You may have noticed that the code for
getButtonClicked() ends with a return
None statement on line 247. This might seem like an odd thing to type out, since all functions return
None if they don’t have any
return statement at all. We could have left line 47 out entirely and the program would have worked the exact same way. So why bother writing it in?
Normally when a function reaches the end and returns the
None value implicitly (that is, there is no
return statement outright saying that it is returning
None) the code that calls it doesn’t care about the return value. All function calls have to return a value (so that they can evaluate to something and be part of expressions), but our code doesn’t always make use of the return value.
For example, think about the
print() function. Technically, this function returns the
None value, but we never care about it:
>>> spam = print('Hello') Hello >>> spam == None True >>>
None, it means that the coordinates that were passed to it were not over any of the four buttons. To make it clear that in this case the value
None is returned from
getButtonClicked(), we have the
return None line at the end of the function.
To make your code more readable, it is better to have your code be explicit (that is, clearly state something even if it might be obvious) rather than implicit (that is, leaving it up to the person reading code to know how it works without outright telling them). In fact, "explicit is better than implicit" is one of the Python Koans.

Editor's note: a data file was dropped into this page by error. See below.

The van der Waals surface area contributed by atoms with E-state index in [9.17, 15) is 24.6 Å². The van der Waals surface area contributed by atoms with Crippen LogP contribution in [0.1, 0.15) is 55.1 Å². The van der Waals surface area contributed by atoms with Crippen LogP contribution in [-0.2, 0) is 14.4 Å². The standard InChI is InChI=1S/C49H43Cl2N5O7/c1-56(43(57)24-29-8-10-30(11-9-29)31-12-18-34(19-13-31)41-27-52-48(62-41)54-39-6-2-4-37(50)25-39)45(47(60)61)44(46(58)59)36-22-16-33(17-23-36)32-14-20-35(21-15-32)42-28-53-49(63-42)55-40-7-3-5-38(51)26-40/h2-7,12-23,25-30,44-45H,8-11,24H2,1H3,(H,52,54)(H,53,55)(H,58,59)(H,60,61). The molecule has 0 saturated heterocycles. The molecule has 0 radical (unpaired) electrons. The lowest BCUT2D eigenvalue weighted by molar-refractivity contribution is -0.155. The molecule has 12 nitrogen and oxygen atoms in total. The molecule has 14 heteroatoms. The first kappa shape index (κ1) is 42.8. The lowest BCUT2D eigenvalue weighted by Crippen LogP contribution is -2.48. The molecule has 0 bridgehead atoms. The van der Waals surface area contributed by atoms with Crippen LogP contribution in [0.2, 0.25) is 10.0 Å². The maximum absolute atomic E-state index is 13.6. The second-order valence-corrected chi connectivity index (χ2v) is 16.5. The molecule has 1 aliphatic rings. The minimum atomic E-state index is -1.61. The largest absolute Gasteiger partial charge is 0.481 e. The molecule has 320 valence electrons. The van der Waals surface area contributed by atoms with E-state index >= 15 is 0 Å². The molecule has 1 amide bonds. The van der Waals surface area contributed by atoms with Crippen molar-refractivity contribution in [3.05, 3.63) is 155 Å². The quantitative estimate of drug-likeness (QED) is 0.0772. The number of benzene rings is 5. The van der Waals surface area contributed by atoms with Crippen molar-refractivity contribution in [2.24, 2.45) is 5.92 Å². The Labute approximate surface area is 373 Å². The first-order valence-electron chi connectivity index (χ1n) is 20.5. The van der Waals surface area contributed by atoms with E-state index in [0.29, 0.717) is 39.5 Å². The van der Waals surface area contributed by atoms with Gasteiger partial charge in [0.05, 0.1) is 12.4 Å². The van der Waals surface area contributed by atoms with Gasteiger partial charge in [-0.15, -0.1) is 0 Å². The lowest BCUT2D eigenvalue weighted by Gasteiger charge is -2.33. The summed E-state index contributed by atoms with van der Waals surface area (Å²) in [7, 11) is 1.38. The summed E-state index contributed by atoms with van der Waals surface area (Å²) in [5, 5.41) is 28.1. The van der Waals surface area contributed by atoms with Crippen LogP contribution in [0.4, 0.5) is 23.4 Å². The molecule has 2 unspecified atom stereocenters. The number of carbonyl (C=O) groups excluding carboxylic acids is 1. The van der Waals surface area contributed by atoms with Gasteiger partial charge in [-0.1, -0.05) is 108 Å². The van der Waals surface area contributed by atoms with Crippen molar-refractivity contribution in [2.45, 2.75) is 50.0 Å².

The koans are a group of little sayings about how to write good code. There’s an Easter egg (that is, a little hidden surprise) in the Python interactive shell where if you try to import a module named
this, then it will display "The Zen of Python" koans. Try it out in the interactive shell:
>>> import this The Zen of Python, by Tim Peters Beautiful is better than ugly. Explicit is better than implicit. Simple is better than complex. Complex is better than complicated. Flat is better than nested. Sparse is better than dense. Readability counts. Special cases aren't special enough to break the rules. Although practicality beats purity. Errors should never pass silently. Unless explicitly silenced. In the face of ambiguity, refuse the temptation to guess. There should be one-- and preferably only one --obvious way to do it. Although that way may not be obvious at first unless you're Dutch. Now is better than never. Although never is often better than *right* now. If the implementation is hard to explain, it's a bad idea. If the implementation is easy to explain, it may be a good idea. Namespaces are one honking great idea -- let's do more of those!
If you’d like to know more about what these individual koans mean, visit http://invpy.com/zen.